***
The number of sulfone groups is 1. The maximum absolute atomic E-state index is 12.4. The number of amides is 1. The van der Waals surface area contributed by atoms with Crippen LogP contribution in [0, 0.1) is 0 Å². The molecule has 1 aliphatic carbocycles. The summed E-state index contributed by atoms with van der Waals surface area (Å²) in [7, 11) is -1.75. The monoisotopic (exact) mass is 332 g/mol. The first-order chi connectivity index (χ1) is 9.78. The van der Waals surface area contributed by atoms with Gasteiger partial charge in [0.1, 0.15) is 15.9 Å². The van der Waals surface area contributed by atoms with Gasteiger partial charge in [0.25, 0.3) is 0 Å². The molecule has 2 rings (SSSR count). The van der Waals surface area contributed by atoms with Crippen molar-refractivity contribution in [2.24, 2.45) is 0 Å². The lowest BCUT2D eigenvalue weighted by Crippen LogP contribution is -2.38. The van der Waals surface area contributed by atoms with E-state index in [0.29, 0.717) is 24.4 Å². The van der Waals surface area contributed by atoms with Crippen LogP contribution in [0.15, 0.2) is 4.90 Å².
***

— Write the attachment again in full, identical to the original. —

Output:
The number of sulfone groups is 1. The maximum absolute atomic E-state index is 12.4. The number of amides is 1. The van der Waals surface area contributed by atoms with Crippen LogP contribution in [0, 0.1) is 0 Å². The molecule has 1 aliphatic carbocycles. The summed E-state index contributed by atoms with van der Waals surface area (Å²) in [7, 11) is -1.75. The monoisotopic (exact) mass is 332 g/mol. The first-order chi connectivity index (χ1) is 9.78. The van der Waals surface area contributed by atoms with Gasteiger partial charge in [0.1, 0.15) is 15.9 Å². The van der Waals surface area contributed by atoms with Gasteiger partial charge in [0.25, 0.3) is 0 Å². The molecule has 2 rings (SSSR count). The van der Waals surface area contributed by atoms with Crippen molar-refractivity contribution in [2.24, 2.45) is 0 Å². The lowest BCUT2D eigenvalue weighted by Crippen LogP contribution is -2.38. The van der Waals surface area contributed by atoms with E-state index in [0.29, 0.717) is 24.4 Å². The van der Waals surface area contributed by atoms with Crippen LogP contribution in [0.15, 0.2) is 4.90 Å².